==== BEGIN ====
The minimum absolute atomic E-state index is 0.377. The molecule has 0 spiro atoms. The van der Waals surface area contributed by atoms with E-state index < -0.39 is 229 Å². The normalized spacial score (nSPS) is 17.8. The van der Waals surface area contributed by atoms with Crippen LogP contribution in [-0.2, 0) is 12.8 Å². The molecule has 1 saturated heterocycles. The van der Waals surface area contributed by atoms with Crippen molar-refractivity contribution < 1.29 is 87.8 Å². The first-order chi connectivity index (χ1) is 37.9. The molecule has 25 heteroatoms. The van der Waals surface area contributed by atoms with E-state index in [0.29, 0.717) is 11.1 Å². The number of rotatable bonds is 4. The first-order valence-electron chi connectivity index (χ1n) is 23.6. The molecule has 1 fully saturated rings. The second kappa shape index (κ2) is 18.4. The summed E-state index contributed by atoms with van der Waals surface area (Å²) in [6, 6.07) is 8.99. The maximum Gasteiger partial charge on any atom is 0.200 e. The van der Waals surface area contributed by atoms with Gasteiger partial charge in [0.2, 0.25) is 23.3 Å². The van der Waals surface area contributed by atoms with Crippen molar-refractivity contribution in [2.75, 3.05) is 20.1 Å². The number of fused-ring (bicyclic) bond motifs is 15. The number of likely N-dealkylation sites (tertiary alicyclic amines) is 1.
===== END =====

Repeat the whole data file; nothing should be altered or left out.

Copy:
The minimum absolute atomic E-state index is 0.377. The molecule has 0 spiro atoms. The van der Waals surface area contributed by atoms with E-state index < -0.39 is 229 Å². The normalized spacial score (nSPS) is 17.8. The van der Waals surface area contributed by atoms with Crippen LogP contribution in [-0.2, 0) is 12.8 Å². The molecule has 1 saturated heterocycles. The van der Waals surface area contributed by atoms with Crippen molar-refractivity contribution < 1.29 is 87.8 Å². The first-order chi connectivity index (χ1) is 37.9. The molecule has 25 heteroatoms. The van der Waals surface area contributed by atoms with E-state index in [0.29, 0.717) is 11.1 Å². The number of rotatable bonds is 4. The first-order valence-electron chi connectivity index (χ1n) is 23.6. The molecule has 1 fully saturated rings. The second kappa shape index (κ2) is 18.4. The summed E-state index contributed by atoms with van der Waals surface area (Å²) in [6, 6.07) is 8.99. The maximum Gasteiger partial charge on any atom is 0.200 e. The van der Waals surface area contributed by atoms with Gasteiger partial charge in [0.2, 0.25) is 23.3 Å². The van der Waals surface area contributed by atoms with Crippen molar-refractivity contribution in [2.75, 3.05) is 20.1 Å². The number of fused-ring (bicyclic) bond motifs is 15. The number of likely N-dealkylation sites (tertiary alicyclic amines) is 1.